Cooking Tips
How to Make Your Cheap Balsamic Vinegar Taste Like a $300 Bottle
In a side-by-side taste test, our expert tasters couldn't tell the "hacked" vinegar from the expensive stuff.
Hannah Crowley

Traditionally produced balsamic vinegar is called Aceto Balsamico Tradizionale and comes from the Emilia-Romagna region of Italy. According to strict guidelines it must be aged for at least 12 years, though the most coveted bottles are aged for decades. This long resting period makes the vinegar gorgeously rich and complex—and really expensive, upwards of $300 a bottle.

(ATK subscribers can read the results of our high-end balsamic vinegar and supermarket balsamic taste tests.)

I was fortunate to try a drop from one of these very old bottles once. My ATK coworker was conducting a tasting of a hack where you replicate the "aged" taste of balsamic vinegar. We tried the hacked vinegar side by side with the decades-old stuff in a blind taste test.

Guess what? I guessed the wrong bottle. I picked the fake stuff as being the expensive sample. Now I’m no expert on balsamic vinegar. I’m certain those with ultrasophisticated palates will have an easier time picking out the hacked sample. But for most of us mere mortals, you can easily make cheap balsamic vinegar taste like one from a $300 bottle—and not tell the difference.

So how do you do it?

The secret is port and sugar. You don't need a lot of each. For the port, I found a bottle at my local supermarket for $16. You need only a tablespoon; feel free to drink the rest at your leisure.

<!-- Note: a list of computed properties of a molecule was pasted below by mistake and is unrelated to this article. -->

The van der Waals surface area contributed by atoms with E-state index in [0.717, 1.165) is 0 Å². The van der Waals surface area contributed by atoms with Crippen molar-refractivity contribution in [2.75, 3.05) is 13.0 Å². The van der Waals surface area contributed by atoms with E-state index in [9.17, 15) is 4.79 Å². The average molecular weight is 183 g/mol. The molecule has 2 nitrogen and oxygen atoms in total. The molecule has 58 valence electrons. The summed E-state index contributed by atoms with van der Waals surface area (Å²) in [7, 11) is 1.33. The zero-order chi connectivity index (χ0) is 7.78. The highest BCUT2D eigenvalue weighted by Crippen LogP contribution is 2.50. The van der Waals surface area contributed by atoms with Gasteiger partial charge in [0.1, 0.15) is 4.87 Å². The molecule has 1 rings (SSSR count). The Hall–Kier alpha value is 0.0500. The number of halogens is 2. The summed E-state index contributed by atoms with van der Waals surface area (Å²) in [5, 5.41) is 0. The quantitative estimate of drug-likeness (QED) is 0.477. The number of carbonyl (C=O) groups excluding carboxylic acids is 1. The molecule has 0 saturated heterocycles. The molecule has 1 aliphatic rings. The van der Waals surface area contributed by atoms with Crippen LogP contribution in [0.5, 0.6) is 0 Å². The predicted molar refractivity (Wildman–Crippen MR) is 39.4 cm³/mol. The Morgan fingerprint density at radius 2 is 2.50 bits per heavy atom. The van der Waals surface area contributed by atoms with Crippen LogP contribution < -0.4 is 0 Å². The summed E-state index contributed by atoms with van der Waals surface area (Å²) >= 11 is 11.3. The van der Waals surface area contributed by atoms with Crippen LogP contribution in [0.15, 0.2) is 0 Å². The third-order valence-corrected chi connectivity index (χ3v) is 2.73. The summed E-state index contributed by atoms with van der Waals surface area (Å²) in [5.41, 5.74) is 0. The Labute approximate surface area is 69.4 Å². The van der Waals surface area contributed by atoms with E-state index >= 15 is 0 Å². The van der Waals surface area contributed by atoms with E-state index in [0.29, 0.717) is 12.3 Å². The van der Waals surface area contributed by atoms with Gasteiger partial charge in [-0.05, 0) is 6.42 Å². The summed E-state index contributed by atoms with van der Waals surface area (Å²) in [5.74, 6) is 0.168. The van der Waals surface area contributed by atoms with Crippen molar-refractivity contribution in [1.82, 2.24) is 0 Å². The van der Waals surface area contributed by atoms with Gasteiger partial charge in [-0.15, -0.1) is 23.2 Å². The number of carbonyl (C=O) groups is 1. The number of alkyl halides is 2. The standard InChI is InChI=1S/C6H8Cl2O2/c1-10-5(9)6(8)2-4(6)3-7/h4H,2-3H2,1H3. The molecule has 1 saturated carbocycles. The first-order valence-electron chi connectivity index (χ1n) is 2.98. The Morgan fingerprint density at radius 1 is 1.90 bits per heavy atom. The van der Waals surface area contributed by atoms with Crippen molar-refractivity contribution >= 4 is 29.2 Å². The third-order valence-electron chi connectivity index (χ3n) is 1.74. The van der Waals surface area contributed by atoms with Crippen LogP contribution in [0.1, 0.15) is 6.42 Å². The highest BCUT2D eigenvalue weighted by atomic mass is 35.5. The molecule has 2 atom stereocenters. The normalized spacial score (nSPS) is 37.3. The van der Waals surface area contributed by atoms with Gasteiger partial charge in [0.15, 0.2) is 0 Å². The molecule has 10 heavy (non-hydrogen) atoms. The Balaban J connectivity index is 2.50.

It’s a quick project that produces a velvety reduction more complex than any supermarket balsamic or balsamic reduction. Try it drizzled on fresh strawberries, vanilla ice cream, burrata, mozzarella, tomato and basil, pizza—the list goes on. I might even buy some pretty glass containers and make a big batch to dole out as holiday gifts next year. I hope to try more of the real-deal stuff someday, but until then I’ll be keeping a jar of the hacked version on hand. 

Instant "$300" Balsamic Vinegar

  • ⅓ cup balsamic vinegar
  • 1 tablespoon sugar
  • 1 tablespoon port

Combine vinegar, sugar, and port in small saucepan. Bring to simmer over medium-low heat and cook until reduced by half and syrupy, about 5 minutes. Let cool completely before using. Store in airtight container. Enjoy like a fancy pants.

Photo: tenzinsherab, Getty Images

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